ASHLYNNE MCGHEE: But the baby was still-born at Bacchus Marsh Hospital in October 2011.

NATASHA MCMILLAN: I was knocked out for the procedure. But my husband had to watch them deliver my still-born baby girl. (Breaks down)

So when I woke up, there was my husband holding my little girl, telling me that she didn't make it.

ASHLYNNE MCGHEE: The McMillans found out three years later that Eloise was one of 11 preventable infant deaths at the hospital.

NATASHA MCMILLAN: I went back and had my other two children at the same hospital, because we were told that it was an accident and I thought: I need closure. I need to go back to where she was.

And then, it's like... Now I hear about it. I put my other two babies' lives at risk by going back there.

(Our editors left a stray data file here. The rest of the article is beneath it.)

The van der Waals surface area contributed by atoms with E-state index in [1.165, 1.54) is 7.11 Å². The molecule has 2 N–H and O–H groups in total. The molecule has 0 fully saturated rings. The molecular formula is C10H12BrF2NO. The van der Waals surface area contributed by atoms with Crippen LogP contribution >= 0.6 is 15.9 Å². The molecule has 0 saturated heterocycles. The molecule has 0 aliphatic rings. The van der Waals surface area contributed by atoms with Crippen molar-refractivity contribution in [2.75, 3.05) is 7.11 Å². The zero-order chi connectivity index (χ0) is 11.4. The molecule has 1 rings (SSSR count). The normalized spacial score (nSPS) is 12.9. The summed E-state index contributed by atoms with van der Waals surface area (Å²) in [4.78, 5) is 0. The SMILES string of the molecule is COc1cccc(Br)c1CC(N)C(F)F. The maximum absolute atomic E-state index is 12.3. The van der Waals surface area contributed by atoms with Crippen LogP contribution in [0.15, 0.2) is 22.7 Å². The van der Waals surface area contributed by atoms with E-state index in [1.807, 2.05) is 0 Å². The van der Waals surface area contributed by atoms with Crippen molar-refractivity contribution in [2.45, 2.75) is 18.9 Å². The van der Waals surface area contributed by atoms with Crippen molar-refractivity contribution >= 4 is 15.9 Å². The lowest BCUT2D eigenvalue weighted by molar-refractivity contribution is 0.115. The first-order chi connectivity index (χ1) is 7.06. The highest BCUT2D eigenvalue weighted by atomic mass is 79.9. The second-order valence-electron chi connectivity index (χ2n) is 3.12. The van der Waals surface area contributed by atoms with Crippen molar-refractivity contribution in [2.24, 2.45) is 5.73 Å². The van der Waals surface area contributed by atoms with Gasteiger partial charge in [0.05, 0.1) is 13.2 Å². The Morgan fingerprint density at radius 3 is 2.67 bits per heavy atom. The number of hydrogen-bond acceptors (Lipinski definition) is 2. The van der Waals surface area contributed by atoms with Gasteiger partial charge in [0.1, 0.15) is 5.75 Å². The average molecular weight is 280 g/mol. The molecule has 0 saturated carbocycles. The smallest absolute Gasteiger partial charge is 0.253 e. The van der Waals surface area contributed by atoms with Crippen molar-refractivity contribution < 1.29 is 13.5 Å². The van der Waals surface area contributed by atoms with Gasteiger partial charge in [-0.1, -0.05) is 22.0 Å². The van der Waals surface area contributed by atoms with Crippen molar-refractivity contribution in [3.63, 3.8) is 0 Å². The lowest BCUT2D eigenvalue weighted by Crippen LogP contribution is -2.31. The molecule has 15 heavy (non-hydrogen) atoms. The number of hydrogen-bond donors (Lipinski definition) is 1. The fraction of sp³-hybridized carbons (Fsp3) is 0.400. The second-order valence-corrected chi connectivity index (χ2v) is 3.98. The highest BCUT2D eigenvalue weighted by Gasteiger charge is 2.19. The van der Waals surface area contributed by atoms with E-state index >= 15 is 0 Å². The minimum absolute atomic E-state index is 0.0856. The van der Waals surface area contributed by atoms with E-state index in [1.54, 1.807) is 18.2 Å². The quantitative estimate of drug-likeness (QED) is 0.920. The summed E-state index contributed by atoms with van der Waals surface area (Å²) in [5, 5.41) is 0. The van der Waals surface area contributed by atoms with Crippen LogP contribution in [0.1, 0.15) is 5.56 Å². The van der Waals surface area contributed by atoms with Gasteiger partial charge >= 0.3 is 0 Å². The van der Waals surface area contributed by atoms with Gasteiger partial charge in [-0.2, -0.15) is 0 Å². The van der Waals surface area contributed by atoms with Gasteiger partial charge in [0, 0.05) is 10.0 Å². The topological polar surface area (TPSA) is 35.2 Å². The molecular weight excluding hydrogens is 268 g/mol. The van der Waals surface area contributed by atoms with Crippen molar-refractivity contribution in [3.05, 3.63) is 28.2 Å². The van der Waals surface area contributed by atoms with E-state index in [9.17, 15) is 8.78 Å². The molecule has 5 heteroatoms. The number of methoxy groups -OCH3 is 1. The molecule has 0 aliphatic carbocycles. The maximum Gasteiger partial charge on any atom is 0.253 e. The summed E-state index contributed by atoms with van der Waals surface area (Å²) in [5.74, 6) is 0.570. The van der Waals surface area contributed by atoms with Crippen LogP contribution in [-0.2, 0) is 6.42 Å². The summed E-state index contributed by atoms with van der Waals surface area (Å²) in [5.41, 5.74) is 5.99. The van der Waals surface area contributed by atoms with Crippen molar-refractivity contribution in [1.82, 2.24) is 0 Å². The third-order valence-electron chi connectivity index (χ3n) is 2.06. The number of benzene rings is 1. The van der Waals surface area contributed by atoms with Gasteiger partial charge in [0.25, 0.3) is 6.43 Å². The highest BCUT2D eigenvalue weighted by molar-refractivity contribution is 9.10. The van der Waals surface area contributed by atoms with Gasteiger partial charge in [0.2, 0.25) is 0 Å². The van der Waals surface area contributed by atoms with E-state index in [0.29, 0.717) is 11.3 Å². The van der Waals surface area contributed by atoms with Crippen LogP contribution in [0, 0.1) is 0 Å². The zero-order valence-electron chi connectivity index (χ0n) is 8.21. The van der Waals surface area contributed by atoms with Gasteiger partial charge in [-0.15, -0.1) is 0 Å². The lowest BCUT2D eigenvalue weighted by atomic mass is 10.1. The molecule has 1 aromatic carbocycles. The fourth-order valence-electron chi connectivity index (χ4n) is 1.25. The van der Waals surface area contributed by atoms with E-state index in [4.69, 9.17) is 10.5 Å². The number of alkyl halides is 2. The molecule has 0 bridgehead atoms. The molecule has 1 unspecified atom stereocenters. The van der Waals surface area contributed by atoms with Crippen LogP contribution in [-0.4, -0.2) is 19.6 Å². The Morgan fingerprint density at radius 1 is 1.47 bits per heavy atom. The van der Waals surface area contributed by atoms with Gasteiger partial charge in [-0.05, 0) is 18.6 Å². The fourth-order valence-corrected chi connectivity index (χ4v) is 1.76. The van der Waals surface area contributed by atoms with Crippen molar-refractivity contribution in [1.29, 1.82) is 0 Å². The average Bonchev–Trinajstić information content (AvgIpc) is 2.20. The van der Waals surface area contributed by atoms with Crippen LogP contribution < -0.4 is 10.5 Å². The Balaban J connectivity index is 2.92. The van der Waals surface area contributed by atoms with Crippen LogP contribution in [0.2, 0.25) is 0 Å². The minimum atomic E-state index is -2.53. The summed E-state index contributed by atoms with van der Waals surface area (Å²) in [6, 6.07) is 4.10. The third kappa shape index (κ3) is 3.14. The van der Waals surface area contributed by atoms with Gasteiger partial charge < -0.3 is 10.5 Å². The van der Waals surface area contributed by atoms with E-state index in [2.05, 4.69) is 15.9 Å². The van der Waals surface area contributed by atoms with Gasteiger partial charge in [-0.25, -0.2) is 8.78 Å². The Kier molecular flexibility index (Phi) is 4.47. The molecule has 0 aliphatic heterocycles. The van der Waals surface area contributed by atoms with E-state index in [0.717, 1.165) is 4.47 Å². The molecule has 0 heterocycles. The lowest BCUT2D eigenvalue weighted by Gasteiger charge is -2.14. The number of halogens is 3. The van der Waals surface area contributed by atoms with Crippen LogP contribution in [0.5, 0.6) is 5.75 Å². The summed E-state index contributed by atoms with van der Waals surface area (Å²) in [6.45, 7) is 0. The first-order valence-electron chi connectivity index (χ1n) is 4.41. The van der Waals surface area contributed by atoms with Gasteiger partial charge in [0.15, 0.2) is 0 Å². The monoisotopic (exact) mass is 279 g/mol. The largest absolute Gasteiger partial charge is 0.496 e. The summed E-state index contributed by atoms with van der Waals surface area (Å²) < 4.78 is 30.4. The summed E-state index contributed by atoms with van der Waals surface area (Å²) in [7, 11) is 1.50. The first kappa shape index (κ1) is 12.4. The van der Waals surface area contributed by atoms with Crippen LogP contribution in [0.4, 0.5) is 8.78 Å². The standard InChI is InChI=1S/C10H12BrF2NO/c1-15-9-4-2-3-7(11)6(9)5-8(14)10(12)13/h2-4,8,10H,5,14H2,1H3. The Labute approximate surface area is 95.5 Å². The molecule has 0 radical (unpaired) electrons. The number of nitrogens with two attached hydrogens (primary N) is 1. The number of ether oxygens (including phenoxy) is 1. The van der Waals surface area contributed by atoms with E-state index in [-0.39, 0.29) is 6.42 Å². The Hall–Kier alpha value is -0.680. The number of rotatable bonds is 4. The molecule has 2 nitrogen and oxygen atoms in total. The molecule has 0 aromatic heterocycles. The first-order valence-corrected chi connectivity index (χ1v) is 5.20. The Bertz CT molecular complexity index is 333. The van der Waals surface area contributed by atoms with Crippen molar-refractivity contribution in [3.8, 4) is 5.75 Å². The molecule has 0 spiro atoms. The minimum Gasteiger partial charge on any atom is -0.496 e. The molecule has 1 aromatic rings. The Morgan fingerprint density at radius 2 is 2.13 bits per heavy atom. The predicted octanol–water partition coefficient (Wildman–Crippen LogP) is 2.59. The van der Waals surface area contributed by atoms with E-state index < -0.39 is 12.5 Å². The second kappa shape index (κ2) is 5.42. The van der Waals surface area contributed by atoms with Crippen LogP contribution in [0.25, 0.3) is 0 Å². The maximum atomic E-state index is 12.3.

BETH WILSON, VICTORIAN HEALTH COMMISSIONER 1997-2012: The public have not been protected under the current system.

ASHLYNNE MCGHEE: Beth Wilson is Victoria's former health services commissioner. She's highly critical of AHPRA's failure to tell patients what it knows about their doctors.

BETH WILSON: I think the complaints that we hear are, indeed, the tip of the iceberg because, time and time again, one brave person will come forward and make a complaint.

ASHLYNNE MCGHEE: AHPRA has made some changes. It says it's talking more to victims, speeding up its investigations and developing a policy for if and when it reports sexual abuse allegations to police.

But the families 7.30 spoke to say they haven't seen any change yet and there is consensus among them that other patients are still in danger.

TOM MONAGLE: What's really helped me sort of start to move forward a bit is - sort of, rather than trying to see myself as a victim or even, you know, the term "survivor", I would sort of rather try and see myself as an advocate for the changes that really need to occur to stop this from happening to other people.